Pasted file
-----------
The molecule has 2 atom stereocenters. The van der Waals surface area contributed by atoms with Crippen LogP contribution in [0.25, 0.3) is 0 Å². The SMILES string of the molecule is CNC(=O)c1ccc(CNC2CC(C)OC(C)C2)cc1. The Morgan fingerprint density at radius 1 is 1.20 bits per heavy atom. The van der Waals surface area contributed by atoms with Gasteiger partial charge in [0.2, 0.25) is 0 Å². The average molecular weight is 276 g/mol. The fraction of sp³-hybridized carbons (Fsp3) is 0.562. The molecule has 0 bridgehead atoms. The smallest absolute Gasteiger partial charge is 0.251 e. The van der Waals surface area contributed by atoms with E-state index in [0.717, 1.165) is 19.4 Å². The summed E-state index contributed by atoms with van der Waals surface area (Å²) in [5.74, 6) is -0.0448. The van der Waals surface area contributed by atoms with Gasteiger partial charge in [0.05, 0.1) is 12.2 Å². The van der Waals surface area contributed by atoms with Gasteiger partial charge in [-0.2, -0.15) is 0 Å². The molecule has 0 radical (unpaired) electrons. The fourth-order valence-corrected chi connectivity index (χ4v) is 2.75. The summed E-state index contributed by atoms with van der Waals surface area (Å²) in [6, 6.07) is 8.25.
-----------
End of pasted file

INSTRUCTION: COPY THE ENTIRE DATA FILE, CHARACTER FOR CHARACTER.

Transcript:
The molecule has 2 atom stereocenters. The van der Waals surface area contributed by atoms with Crippen LogP contribution in [0.25, 0.3) is 0 Å². The SMILES string of the molecule is CNC(=O)c1ccc(CNC2CC(C)OC(C)C2)cc1. The Morgan fingerprint density at radius 1 is 1.20 bits per heavy atom. The van der Waals surface area contributed by atoms with Gasteiger partial charge in [0.2, 0.25) is 0 Å². The average molecular weight is 276 g/mol. The fraction of sp³-hybridized carbons (Fsp3) is 0.562. The molecule has 0 bridgehead atoms. The smallest absolute Gasteiger partial charge is 0.251 e. The van der Waals surface area contributed by atoms with E-state index in [0.717, 1.165) is 19.4 Å². The summed E-state index contributed by atoms with van der Waals surface area (Å²) in [5.74, 6) is -0.0448. The van der Waals surface area contributed by atoms with Gasteiger partial charge in [0.05, 0.1) is 12.2 Å². The van der Waals surface area contributed by atoms with Gasteiger partial charge in [-0.2, -0.15) is 0 Å². The molecule has 0 radical (unpaired) electrons. The fourth-order valence-corrected chi connectivity index (χ4v) is 2.75. The summed E-state index contributed by atoms with van der Waals surface area (Å²) in [6, 6.07) is 8.25.